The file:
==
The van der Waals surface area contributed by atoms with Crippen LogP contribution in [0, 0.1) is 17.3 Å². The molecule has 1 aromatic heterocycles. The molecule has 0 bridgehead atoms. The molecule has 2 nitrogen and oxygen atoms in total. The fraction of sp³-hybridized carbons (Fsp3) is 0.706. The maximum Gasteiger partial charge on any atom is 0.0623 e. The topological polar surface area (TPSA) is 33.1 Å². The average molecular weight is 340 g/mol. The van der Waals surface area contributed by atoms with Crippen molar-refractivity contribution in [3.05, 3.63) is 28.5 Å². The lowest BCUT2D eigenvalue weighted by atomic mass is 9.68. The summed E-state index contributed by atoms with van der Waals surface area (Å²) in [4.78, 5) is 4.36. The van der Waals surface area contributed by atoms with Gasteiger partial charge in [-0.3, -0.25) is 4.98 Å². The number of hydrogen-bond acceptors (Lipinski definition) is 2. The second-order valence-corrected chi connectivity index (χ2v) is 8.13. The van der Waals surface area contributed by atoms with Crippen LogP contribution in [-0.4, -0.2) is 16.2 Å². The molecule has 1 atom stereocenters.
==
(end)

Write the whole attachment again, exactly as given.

The van der Waals surface area contributed by atoms with Crippen LogP contribution in [0, 0.1) is 17.3 Å². The molecule has 1 aromatic heterocycles. The molecule has 0 bridgehead atoms. The molecule has 2 nitrogen and oxygen atoms in total. The fraction of sp³-hybridized carbons (Fsp3) is 0.706. The maximum Gasteiger partial charge on any atom is 0.0623 e. The topological polar surface area (TPSA) is 33.1 Å². The average molecular weight is 340 g/mol. The van der Waals surface area contributed by atoms with Crippen molar-refractivity contribution in [3.05, 3.63) is 28.5 Å². The lowest BCUT2D eigenvalue weighted by atomic mass is 9.68. The summed E-state index contributed by atoms with van der Waals surface area (Å²) in [4.78, 5) is 4.36. The van der Waals surface area contributed by atoms with Gasteiger partial charge in [-0.3, -0.25) is 4.98 Å². The number of hydrogen-bond acceptors (Lipinski definition) is 2. The second-order valence-corrected chi connectivity index (χ2v) is 8.13. The van der Waals surface area contributed by atoms with Crippen LogP contribution in [-0.4, -0.2) is 16.2 Å². The molecule has 1 atom stereocenters.